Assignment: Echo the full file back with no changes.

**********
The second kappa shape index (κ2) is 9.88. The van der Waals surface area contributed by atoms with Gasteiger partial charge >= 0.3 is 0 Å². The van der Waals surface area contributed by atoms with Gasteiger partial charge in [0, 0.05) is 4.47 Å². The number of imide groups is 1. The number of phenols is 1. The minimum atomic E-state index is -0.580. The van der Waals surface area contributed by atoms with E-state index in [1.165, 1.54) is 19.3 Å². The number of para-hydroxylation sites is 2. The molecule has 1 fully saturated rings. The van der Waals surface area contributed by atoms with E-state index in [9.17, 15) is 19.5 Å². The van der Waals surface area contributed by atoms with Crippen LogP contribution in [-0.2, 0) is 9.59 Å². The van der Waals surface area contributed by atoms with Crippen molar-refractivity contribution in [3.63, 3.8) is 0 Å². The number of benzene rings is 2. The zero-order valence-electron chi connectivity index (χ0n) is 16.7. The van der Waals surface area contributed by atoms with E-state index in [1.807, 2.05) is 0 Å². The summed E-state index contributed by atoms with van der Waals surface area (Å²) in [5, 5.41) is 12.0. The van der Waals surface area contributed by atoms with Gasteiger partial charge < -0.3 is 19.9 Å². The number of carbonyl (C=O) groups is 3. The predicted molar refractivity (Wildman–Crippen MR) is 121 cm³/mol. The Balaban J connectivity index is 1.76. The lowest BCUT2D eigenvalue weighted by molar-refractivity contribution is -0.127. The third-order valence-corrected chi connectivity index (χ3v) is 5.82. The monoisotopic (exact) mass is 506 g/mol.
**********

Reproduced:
The second kappa shape index (κ2) is 9.88. The van der Waals surface area contributed by atoms with Gasteiger partial charge >= 0.3 is 0 Å². The van der Waals surface area contributed by atoms with Gasteiger partial charge in [0, 0.05) is 4.47 Å². The number of imide groups is 1. The number of phenols is 1. The minimum atomic E-state index is -0.580. The van der Waals surface area contributed by atoms with E-state index in [1.165, 1.54) is 19.3 Å². The number of para-hydroxylation sites is 2. The molecule has 1 fully saturated rings. The van der Waals surface area contributed by atoms with E-state index in [9.17, 15) is 19.5 Å². The van der Waals surface area contributed by atoms with Crippen LogP contribution in [-0.2, 0) is 9.59 Å². The van der Waals surface area contributed by atoms with Crippen molar-refractivity contribution in [3.63, 3.8) is 0 Å². The number of benzene rings is 2. The zero-order valence-electron chi connectivity index (χ0n) is 16.7. The van der Waals surface area contributed by atoms with E-state index in [1.807, 2.05) is 0 Å². The summed E-state index contributed by atoms with van der Waals surface area (Å²) in [5, 5.41) is 12.0. The van der Waals surface area contributed by atoms with Gasteiger partial charge < -0.3 is 19.9 Å². The number of carbonyl (C=O) groups is 3. The predicted molar refractivity (Wildman–Crippen MR) is 121 cm³/mol. The Balaban J connectivity index is 1.76. The lowest BCUT2D eigenvalue weighted by molar-refractivity contribution is -0.127. The third-order valence-corrected chi connectivity index (χ3v) is 5.82. The monoisotopic (exact) mass is 506 g/mol.